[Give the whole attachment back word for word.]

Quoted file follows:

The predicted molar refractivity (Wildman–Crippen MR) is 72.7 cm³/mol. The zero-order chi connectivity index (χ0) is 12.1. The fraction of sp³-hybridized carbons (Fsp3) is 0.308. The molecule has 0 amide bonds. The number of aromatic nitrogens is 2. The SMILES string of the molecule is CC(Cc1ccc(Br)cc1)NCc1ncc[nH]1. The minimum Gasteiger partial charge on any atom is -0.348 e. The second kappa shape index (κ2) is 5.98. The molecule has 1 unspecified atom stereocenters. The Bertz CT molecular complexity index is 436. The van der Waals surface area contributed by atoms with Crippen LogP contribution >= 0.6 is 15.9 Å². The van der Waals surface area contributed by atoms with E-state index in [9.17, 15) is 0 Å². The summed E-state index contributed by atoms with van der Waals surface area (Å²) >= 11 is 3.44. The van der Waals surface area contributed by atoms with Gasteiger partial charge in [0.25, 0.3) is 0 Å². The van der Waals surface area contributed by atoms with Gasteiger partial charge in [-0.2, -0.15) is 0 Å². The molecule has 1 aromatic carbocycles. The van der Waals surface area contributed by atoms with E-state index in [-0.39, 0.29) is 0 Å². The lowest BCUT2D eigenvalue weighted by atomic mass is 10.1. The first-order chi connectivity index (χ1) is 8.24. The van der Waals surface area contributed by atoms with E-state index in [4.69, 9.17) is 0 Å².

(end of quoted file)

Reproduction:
The predicted molar refractivity (Wildman–Crippen MR) is 72.7 cm³/mol. The zero-order chi connectivity index (χ0) is 12.1. The fraction of sp³-hybridized carbons (Fsp3) is 0.308. The molecule has 0 amide bonds. The number of aromatic nitrogens is 2. The SMILES string of the molecule is CC(Cc1ccc(Br)cc1)NCc1ncc[nH]1. The minimum Gasteiger partial charge on any atom is -0.348 e. The second kappa shape index (κ2) is 5.98. The molecule has 1 unspecified atom stereocenters. The Bertz CT molecular complexity index is 436. The van der Waals surface area contributed by atoms with Crippen LogP contribution >= 0.6 is 15.9 Å². The van der Waals surface area contributed by atoms with E-state index in [9.17, 15) is 0 Å². The summed E-state index contributed by atoms with van der Waals surface area (Å²) >= 11 is 3.44. The van der Waals surface area contributed by atoms with Gasteiger partial charge in [0.25, 0.3) is 0 Å². The van der Waals surface area contributed by atoms with Gasteiger partial charge in [-0.2, -0.15) is 0 Å². The molecule has 1 aromatic carbocycles. The van der Waals surface area contributed by atoms with E-state index in [-0.39, 0.29) is 0 Å². The lowest BCUT2D eigenvalue weighted by atomic mass is 10.1. The first-order chi connectivity index (χ1) is 8.24. The van der Waals surface area contributed by atoms with E-state index in [4.69, 9.17) is 0 Å².